By Steven L. Stephenson
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Additional resources for A Natural History of the Central Appalachians
The last eastern wood buffalo was killed in West Virginia in 1825. The eastern elk was eliminated by about 1890, and the gray wolf survived only about a decade longer. Although the animals are gone, they left a legacy of place names throughout the region. For example, there are the towns of Wolf Creek and Elk City in West Virginia and streams named Wolf Creek and Buffalo River in Virginia. At the beginning of the twentieth century only the white-tailed deer, black bear, and mountain lion remained, and the last had been reduced to very low numbers.
Fossils of Archaeopteris, an early tree with conifer-like wood, a trunk that could reach five feet in diameter, and branches that were flattened in one plane so as to resemble FIGURE 9 Archaeopteris, an early treelike plant with fernlike leaves 0 2 HISTORY OF THE FLORA AND FAUNA the fronds of ferns are known from the late Devonian in the Central Appalachians (fig. 9). It was thought that fossils of the flattened branches of Archaeopteris were from a large fern, and that fossils of the trunk belonged to an extinct conifer (assigned to the genus Callixylon), until 1960, when Charles Beck, a paleobotanist at the University of Michigan, discovered a fossil in which the two were attached and thus represented the same plant.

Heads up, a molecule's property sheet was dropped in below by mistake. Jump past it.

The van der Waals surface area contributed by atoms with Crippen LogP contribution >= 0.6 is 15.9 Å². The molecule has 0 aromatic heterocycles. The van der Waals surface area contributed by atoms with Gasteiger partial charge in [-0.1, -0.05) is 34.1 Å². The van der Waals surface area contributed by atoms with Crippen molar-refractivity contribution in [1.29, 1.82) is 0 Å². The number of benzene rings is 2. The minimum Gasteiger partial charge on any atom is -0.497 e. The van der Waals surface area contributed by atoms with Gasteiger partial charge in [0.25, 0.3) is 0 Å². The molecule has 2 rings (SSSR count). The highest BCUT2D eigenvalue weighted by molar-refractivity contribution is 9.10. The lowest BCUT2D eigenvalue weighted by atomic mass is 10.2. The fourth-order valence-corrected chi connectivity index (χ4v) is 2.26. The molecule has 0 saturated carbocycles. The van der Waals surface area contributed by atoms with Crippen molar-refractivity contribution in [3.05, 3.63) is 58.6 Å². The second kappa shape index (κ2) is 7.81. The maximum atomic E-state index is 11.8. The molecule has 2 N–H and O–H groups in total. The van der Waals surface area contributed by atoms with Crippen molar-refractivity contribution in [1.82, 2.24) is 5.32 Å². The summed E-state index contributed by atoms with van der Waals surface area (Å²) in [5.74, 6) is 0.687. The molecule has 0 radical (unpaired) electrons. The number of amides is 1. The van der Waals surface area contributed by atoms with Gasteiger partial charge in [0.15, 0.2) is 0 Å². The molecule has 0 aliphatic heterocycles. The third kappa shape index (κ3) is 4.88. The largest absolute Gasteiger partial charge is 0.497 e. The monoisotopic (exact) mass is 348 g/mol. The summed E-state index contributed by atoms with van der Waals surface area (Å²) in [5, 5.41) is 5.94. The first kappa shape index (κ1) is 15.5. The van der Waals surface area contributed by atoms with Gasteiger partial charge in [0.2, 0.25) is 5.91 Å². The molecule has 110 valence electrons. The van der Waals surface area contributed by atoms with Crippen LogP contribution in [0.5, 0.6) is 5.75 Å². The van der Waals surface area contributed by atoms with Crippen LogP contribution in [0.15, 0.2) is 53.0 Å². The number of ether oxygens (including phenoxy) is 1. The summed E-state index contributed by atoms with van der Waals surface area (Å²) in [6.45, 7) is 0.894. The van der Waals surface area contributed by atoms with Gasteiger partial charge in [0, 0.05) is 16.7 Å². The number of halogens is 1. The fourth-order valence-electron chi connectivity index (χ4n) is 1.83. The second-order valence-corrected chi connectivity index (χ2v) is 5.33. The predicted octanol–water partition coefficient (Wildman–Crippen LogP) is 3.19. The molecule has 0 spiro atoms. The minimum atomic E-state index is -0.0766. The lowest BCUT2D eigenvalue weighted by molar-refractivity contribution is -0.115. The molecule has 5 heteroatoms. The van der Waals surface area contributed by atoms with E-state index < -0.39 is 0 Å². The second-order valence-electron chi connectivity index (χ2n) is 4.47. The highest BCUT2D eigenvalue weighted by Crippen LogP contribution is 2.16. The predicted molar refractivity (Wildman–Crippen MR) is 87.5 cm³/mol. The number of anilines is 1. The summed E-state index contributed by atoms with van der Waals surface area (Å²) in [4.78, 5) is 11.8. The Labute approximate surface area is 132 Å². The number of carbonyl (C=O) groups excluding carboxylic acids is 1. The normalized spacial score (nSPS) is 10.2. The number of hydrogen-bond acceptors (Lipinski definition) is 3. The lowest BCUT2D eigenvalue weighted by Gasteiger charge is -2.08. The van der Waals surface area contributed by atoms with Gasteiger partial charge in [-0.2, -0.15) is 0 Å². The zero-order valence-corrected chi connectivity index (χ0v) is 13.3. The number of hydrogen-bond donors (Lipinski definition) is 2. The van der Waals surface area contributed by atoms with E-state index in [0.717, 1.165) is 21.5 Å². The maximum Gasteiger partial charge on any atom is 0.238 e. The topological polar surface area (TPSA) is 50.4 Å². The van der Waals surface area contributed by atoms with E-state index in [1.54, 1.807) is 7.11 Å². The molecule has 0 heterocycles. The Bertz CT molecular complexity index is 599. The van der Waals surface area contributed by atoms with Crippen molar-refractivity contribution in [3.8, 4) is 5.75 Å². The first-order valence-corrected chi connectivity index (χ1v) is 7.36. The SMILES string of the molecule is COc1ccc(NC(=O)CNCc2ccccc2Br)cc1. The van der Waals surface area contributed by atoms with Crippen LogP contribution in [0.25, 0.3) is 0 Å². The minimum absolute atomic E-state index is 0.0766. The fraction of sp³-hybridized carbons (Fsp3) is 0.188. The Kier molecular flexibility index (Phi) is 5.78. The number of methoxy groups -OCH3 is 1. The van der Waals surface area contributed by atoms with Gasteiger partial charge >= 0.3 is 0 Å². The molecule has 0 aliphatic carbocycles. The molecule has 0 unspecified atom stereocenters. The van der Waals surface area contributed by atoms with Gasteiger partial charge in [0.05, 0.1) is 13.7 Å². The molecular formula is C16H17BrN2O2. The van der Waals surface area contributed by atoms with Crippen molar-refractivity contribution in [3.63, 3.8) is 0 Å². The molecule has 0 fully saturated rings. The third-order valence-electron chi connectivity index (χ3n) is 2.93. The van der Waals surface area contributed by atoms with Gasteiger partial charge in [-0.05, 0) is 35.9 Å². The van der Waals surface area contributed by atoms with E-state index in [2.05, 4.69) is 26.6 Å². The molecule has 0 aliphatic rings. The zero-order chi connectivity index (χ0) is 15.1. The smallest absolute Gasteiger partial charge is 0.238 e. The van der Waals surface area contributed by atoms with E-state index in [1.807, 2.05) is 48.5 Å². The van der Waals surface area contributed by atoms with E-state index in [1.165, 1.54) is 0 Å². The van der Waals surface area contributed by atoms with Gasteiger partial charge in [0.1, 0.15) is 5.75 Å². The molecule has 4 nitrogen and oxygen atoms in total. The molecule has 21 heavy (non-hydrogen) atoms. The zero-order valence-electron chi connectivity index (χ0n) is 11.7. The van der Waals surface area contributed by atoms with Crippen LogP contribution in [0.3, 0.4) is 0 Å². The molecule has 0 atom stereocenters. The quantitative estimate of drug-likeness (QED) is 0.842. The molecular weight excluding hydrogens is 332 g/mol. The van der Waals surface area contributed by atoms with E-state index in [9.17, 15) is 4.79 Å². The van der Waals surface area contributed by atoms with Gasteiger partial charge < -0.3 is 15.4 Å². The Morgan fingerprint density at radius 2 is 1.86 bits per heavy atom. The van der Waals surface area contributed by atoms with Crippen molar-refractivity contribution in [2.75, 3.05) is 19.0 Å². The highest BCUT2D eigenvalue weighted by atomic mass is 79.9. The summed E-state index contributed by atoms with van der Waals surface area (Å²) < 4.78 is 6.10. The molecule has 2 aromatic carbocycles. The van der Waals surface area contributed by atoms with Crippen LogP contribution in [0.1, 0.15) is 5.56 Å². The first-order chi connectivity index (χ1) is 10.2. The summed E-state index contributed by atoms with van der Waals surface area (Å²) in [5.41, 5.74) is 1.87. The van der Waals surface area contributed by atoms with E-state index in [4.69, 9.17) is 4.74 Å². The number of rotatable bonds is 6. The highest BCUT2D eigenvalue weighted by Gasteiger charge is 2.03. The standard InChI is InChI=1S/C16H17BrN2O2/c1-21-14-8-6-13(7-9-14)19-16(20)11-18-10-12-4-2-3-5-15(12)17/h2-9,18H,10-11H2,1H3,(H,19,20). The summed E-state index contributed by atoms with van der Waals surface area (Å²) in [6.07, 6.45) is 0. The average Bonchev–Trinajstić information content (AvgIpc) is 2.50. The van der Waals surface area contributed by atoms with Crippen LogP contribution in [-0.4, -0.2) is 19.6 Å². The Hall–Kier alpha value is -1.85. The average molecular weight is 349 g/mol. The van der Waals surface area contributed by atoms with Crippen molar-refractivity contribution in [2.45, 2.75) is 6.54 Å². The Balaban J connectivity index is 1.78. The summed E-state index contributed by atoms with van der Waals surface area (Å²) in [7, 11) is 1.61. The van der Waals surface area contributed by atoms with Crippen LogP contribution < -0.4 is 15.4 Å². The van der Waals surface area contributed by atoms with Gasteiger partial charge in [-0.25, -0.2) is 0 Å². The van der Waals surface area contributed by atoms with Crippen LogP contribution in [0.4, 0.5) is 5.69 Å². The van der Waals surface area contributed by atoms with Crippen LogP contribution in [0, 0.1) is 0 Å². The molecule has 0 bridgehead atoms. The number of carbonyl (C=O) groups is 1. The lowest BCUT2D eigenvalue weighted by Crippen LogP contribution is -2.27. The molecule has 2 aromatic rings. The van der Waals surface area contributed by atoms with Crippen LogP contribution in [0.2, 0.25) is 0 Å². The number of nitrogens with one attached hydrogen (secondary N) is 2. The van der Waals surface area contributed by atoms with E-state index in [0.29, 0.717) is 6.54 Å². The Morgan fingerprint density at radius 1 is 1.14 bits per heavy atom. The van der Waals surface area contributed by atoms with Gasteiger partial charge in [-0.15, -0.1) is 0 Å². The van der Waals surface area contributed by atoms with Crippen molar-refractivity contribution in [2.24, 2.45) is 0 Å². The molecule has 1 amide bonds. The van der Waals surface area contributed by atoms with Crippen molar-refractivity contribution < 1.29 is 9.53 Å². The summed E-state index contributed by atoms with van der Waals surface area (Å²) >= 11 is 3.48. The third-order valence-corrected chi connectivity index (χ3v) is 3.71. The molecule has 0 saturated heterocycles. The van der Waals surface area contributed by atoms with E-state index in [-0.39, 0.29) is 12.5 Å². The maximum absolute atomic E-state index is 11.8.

Ferns never achieved a dominant position in the earth’s vegetation. With the exception of tree ferns (which usually grow in the understory of forests) and some so-called “sun ferns” that can grow in total sunlight, ferns as a group seem to have had what might be called “secondary” ecological status throughout their history on the earth. To a modern observer, the ferns in a coal swamp forest would not seem out of place in a lowland tropical forest of today, and the leaves of some Carboniferous ferns are remarkably similar to those of certain living species.